If we are proponents of psychiatric illness as neuropathological in etiology, as we are, we must adopt the teaching of neurology, neuropathology, and genetics as a standardized part of the psychiatric curriculum taught in medical schools as well as psychiatric training programs. This would ideally be done without compromising the psychiatric profession’s expertise in interpretation of the interplay between behavior and emotion.

The aim is keep psychiatry’s uniqueness in focus with all its complexities but at the same time to provide further clarity on its morphological processes.

At present there are significant limitations in our understanding of the genetic processes underlying many, if not most, psychiatric disorders. There has been tremendous progress made in localizing the specific genes that may play a role in the development of these disorders, but it is not yet clear how this will translate into clinically useful diagnostic tools or markers. While the time has not yet arrived for the clinical utility of these discoveries, the potential is there for using this data in order to estimate risks, identify patterns of inheritance, and adopt targeted interventions thereof.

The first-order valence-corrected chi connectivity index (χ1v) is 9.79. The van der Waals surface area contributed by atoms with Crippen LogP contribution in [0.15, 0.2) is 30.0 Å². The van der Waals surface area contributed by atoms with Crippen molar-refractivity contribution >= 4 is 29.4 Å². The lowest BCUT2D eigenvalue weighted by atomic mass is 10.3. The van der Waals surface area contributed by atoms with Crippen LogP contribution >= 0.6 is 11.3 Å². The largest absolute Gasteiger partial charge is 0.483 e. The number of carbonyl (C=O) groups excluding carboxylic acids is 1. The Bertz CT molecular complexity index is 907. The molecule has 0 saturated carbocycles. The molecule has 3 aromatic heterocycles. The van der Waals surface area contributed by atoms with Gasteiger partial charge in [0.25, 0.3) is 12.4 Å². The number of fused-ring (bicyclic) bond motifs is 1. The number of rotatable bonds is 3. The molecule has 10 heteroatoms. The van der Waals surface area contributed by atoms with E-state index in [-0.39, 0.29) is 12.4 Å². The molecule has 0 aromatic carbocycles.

Genetic epidemiological research and twin studies have demonstrated that the environment plays an important role along with genetic predisposition in the pathology of psychiatric illness.

The new focus is now on epigenetics and gene expression and the effect of the individual’s environment on these two factors. When we speak of environmental factors, we include life experiences and circumstances, psychosocial stressors, diet and nutrition, exposure to chemicals both harmful and non-harmful light exposure, rates of metabolism, and hormonal influences as they relate to different psychodevelopmental and neurodevelopmental stages. It is hoped that the study of environmental factors and the role in gene expression will be further understood through the up-and-coming field of psychiatric genomic research.